Two films that I saw recently, Justice League and The Last Jedi, left me with very similar feelings that I have been trying to put into words.
As usual, I find that for me the most natural analogies are drawn from my day job. So I want you to imagine a building constructed in, say, the middle 1970s. The architect has very definite ideas about what the building is for and how it will be used. There is a plan.
But over time, things change.
The dry cleaner on the ground floor moved out and a candy store rented that space, so that the washing equipment was taken out and the piping cut off flush with the walls and capped.
An accounting form on the third floor needs a server room, with holes punched in the walls for cabling and new air conditioners, and a new high voltage electrical room put into what was a janitor’s closet.
The broad, wide flight of steps in front of the main entrance isn’t ADA compliant, and so half of it has to be jackhammered out and replaced with a ramp. Suites are subdivided and expanded. Old walls torn out, new walls put up, doors moved.
Electrical codes change, requiring the service to be updated piecemeal as suites become vacant and inspected for new occupants.
The neighborhood changes and gets rezoned to allow residential space. Suites are rebuilt into apartments, with new plumbing run through the old crawlspaces.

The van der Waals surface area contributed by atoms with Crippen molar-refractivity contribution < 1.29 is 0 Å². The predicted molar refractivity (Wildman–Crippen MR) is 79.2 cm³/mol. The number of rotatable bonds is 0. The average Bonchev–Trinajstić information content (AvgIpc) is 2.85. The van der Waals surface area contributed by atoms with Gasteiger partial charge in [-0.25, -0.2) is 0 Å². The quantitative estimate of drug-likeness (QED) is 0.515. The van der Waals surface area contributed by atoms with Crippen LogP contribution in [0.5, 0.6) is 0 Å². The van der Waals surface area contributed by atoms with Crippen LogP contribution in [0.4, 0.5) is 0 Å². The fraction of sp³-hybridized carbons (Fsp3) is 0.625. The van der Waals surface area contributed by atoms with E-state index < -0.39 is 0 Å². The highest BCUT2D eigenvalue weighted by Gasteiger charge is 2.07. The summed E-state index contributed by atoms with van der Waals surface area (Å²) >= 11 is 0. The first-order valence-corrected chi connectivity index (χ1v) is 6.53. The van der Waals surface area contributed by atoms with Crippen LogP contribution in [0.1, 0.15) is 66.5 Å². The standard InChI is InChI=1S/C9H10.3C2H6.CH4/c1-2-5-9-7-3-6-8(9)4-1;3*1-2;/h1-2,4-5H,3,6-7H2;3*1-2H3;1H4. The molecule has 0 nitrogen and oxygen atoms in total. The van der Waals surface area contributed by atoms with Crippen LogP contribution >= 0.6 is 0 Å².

And all of this work over the years has been done by a succession of contractors, some competent and honest, some corner-cutting hacks. The original plans are now entirely worthless and the as-built drawings are hit and miss. A dead outlet can mean looking throughout the building for one particular breaker. Finding water shutoffs for plumbing work is a similar scavenger hunt.
Systems fail and parts are no longer manufactured, which results in kludges of varying levels of ingenuity. Each new renovation is an adventure. New repairs are made on top of old repairs, incompatible levels of technology tied together with Liquid Nails and good intentions.
Eventually the property owners have to make some hard choices. Keeping the old parts in half-assed repair becomes increasingly difficult and costly, and the interval between necessary repairs grows shorter. Sooner or later the cost of fixing the old building exceeds the cost of tearing it down and building a new structure from scratch.
That’s how I feel about the state of genre fiction today. It’s not just individual franchises–although I feel both Star Wars and DC Comics are well past their expiration dates–it’s the different subgenres that are in need of a gut rehab at the very least.
The Lord Of The Rings was published in 1955. Starship Troopers was originally published in 1959, The Man In The High Castle in 1962, Dune in 1965. Anne Rice wrote the short story that became Interview With The Vampire in 1968. Night Of The Living Dead was released in ’68 as well.
Isn’t it time we came up with some new ideas? Instead of continually trying to conform to SF/F genres that recreate old worlds again and again, wouldn’t it be nice to find some new worlds to explore?
Respect the masterpieces of the past, yes. Continue to reread them and draw inspiration from them, certainly. But let’s find some new ground to build on, brand new fantastic structures.
Let us speak with new voices.